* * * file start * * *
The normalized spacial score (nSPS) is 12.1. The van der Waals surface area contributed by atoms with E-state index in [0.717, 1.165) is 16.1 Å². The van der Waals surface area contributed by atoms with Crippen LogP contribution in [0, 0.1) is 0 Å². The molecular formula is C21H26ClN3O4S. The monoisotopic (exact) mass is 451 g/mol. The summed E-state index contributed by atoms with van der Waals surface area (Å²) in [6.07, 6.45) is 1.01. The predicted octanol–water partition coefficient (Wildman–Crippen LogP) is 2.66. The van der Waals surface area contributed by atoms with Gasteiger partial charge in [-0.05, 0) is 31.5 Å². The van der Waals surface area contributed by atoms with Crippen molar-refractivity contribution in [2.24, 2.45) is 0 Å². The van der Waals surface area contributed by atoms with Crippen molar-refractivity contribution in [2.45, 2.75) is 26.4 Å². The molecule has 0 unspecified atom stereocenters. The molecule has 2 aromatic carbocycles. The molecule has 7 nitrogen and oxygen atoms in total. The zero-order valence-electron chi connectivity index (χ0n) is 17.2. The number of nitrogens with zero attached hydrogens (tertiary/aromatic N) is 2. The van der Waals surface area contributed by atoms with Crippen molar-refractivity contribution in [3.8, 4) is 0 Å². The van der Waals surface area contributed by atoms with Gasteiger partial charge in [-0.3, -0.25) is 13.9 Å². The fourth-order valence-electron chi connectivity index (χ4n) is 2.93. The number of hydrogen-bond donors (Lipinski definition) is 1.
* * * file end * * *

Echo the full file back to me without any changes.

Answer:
The normalized spacial score (nSPS) is 12.1. The van der Waals surface area contributed by atoms with E-state index in [0.717, 1.165) is 16.1 Å². The van der Waals surface area contributed by atoms with Crippen LogP contribution in [0, 0.1) is 0 Å². The molecular formula is C21H26ClN3O4S. The monoisotopic (exact) mass is 451 g/mol. The summed E-state index contributed by atoms with van der Waals surface area (Å²) in [6.07, 6.45) is 1.01. The predicted octanol–water partition coefficient (Wildman–Crippen LogP) is 2.66. The van der Waals surface area contributed by atoms with Gasteiger partial charge in [-0.05, 0) is 31.5 Å². The van der Waals surface area contributed by atoms with Crippen molar-refractivity contribution in [2.24, 2.45) is 0 Å². The van der Waals surface area contributed by atoms with Crippen molar-refractivity contribution in [2.45, 2.75) is 26.4 Å². The molecule has 0 unspecified atom stereocenters. The molecule has 2 aromatic carbocycles. The molecule has 7 nitrogen and oxygen atoms in total. The zero-order valence-electron chi connectivity index (χ0n) is 17.2. The number of nitrogens with zero attached hydrogens (tertiary/aromatic N) is 2. The van der Waals surface area contributed by atoms with Crippen molar-refractivity contribution in [3.8, 4) is 0 Å². The van der Waals surface area contributed by atoms with Gasteiger partial charge in [-0.3, -0.25) is 13.9 Å². The fourth-order valence-electron chi connectivity index (χ4n) is 2.93. The number of hydrogen-bond donors (Lipinski definition) is 1.